This is rather non of shikan taza thing.. neither real explanation of zazen.. moreover even if one uses some oehter systems and teachers to expalin zazen it does not mean that is is real zazen instruction... I geuss there is very little of known in the West zazen instructions.. so people are forcesd to use intellectually some other available instructions unrelated to zazen..

https://dharmawheel.net/viewtopic.php?f ... rn#p384515

These are just a few quick examples I pulled.
bodhi wrote:
Thu Feb 01, 2018 4:31 pm
Hello jundocohen,

Can you name a teacher or other individual, besides yourself of course, who could adequately represent the “liberal” Soto Zen framework of which you speak? Because otherwise all you seem to be saying is that DW is lacking because you don’t contribute there enough.
Hello Bodhi. I don't contribute there "enough" because several "modern" views ran afoul of administrators, and I am not allowed to post. (Without getting into the whole thing again), my "agnosticism" and skepticism on literal models of rebirth was the key problem. Most Soto Teachers in the West, I believe, might be considered "liberal" in the same way. James Ford, former Director of the Soto Zen Buddhist Association in America and author of the history of Zen Lineages in the West called "Zen Master Who?" (https://www.amazon.com/Zen-Master-Who-P ... 0861715098) writes the following based on his experience, and also various informal surveys and discussions I have witnessed among SZBA members:

There are Buddhists, including Zen Buddhists, including Soto and Rinzai Buddhists who believe if one does not accept the doctrine of rebirth as axiomatic one cannot claim to be a Buddhist.

I would say, however, the majority of Zen practitioners and teachers in the West are agnostic on this subject, leaning one way or the other. I, for instance, am agnostic on the subject, but lean toward nonbelief…
http://www.patheos.com/blogs/monkeymind ... V6l3U0g.99


Recent surveys among Western AND Japanese Zen clergy show that the majority do not currently holding extremely literal views of rebirth. Here is one about Japanese Zen clergy, there are others (page 119) ...

https://books.google.co.jp/books?id=CyV ... ts&f=false

That would be a problem for the administrators there.

Global Moderator "Johnny Dangerous" sets us Soto folks straight (in the Soto Zen forum) when he writes ...

It's been my impression that in the US at least (and a bit of personal experience here) that there are many people attracted to Soto Zen that have a somewhat disdainful attitude towards what they see as the 'religious' end of Buddhism, and incorrectly take a couple of the positions of Zen to mean something they might not mean historically.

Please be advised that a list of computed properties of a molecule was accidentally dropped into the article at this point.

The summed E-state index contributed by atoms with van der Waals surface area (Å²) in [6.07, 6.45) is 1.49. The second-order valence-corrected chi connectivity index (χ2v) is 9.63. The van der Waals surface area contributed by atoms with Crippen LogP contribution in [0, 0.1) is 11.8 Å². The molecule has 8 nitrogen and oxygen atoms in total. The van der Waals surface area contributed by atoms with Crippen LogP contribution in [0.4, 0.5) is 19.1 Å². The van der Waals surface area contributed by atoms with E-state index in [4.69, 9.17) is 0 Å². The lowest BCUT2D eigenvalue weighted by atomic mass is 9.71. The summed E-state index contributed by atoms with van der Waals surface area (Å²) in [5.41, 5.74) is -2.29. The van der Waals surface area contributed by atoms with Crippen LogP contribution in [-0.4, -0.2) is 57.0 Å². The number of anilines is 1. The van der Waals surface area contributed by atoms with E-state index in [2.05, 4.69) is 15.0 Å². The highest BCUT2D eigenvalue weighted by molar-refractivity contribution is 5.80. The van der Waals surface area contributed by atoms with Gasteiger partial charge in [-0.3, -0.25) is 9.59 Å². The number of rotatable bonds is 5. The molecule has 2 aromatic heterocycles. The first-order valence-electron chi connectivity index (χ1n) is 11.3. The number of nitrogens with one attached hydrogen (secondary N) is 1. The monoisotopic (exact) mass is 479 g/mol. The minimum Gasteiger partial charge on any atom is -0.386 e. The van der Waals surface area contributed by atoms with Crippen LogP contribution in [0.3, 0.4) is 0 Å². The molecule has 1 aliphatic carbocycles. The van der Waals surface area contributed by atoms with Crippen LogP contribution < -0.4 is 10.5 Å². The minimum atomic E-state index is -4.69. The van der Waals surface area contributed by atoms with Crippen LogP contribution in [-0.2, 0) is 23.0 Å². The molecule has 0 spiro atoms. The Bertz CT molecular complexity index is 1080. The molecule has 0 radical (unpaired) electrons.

II admit i'm not totally in the know of the doctrinal positions of Soto Zen, but i've read stuff here and there, and have some experience of Zen practice, to me..it reads like what it is, which is a school of Mahayana Buddhism. Many forms of Buddhism (in fact arguably most of the Mahayana) takes takes a similar approach that we are already Buddha, that the pure land is obtainable here and now etc. However, it seems some Modern Soto folks have taken this kind of thing to mean that anything outside this interpretation is incorrect, and that it being "here and now" means that's the only mode things exist in, that it's only here and now. That is very different from what i've read of Zen, where Bodhisattvas are revered etc., and the general worldview is still Mahayana Buddhism.


https://dharmawheel.net/viewtopic.php?f ... rn#p215216

People should be respectful of others' beliefs and right to belief as they will. Nobody who is a sincere Buddhist Practitioner should be told that they are "slandering Buddhism" or "not Buddhist," especially by people outside their Tradition, let alone administrators.

If I had dug further in the archives, there would be plentiful additional examples.

Gassho, J
Last edited by jundocohen on Fri Feb 02, 2018 11:07 am, edited 2 times in total.
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Re: Problems in Treatment of Soto Zen at Dharma Wheel

Post by Dan74 » Fri Feb 02, 2018 7:22 am

I think we should avoid bashing other Fora here (might be a sensible addition to the ToS?). Any discussion should confine itself to matters of substance, please, not personalities, personal histories, etc

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Re: Problems in Treatment of Soto Zen at Dharma Wheel

Post by Wayfarer » Fri Feb 02, 2018 7:37 am

I don't see a lot of point in using this forum to explore issues from another forum. Issues should be dealt with on their merits by those here.
The most important thing is not at all important.

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Re: Problems in Treatment of Soto Zen at Dharma Wheel

Post by Dan74 » Fri Feb 02, 2018 7:46 am